A blond-haired, blue-eyed actor named Chris is playing an American named Steve, who’s fighting in a world war. Along the way, he meets a scary foreign brunette woman and takes an unlikely band of friends of different nationalities through an event, and goes up against a couple of Germans, one large and deranged, one smaller and a scientist. Steve, at some point, hijacks a plane and destroys it (and a weapon) for the greater good. Someone is looking back at it from the future, and will eventually team up with a millionaire with daddy issues and cool toys. There’s also a shield involved.
Am I talking about Captain America: The First Avenger, or Wonder Woman?
Just because it’s the path of least resistance, doesn’t mean it’s the wrong path. Staying together is more important than how we stay together.
Natasha is the leader of the Avengers in many ways. […] In this movie, she has the most matured point of view of any of the characters. What fascinating about her is that she is a reformed villain, so she has an understanding of life in a way that other characters don’t. She has an empathy. She can see both sides in a way that not everyone else can. She is the middle ground of maturity. [Captain America Civil War Audio Commentary]
during Bucky’s run this morning, he came across a little animal shelter where he saw a dog who would change his life forever. and Steve totally supported it. Tony, on the other hand, was surprised when he found muddy paw prints on his expensive Italian carpet.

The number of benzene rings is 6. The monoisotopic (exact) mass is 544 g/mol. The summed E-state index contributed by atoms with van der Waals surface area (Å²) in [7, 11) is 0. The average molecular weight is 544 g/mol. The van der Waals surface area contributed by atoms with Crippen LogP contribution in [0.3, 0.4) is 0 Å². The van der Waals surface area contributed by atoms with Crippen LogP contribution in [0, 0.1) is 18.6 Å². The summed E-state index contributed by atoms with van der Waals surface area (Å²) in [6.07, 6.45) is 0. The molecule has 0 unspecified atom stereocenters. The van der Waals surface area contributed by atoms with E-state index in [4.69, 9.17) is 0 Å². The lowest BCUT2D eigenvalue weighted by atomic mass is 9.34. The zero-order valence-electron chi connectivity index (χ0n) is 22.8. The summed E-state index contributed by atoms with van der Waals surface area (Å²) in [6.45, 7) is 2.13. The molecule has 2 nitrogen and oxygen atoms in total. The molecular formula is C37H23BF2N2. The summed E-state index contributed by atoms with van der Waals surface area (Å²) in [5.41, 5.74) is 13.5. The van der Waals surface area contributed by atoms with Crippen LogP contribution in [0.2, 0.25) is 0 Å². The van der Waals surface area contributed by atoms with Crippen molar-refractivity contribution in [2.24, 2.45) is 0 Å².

AU where instead of going to Samwell, Jack starts a widely successful Publicly Broadcast show for children.
Jack learns that he is great with kids after coaching them for a little over two years. Moreover, kids are good with Jack. There is no pressure to be anything other than who he is.
It all starts with a local news program doing a fluff piece on Jack Zimmermann’s coaching ability. But then it turned into something completely different when Jack skated onto camera and started to introduce every single one of his kids and what was special about them. He was…really enchanting actually. He didn’t ever really talk down to them. Jack just treated them as a tiny friend.
They ARE his tiny friends, but that’s not the point.
The footage they got of “snack time” was really the best. Imagine a good 16 kids piled around this massive man teaching them the best way to make a peanut butter and jelly sandwich.
It should have been obvious that a local channel would contact him. It still surprises Jack. They want him to host a show? Why? Everyone always teased him about how impersonable he was during interviews. Is it because he’s Jack Zimmermann’s son? Or Alicia’s?
Jack asks all of these questions to his mother and she just laughs. “You made a PB&J interesting to 16 kids just by being you”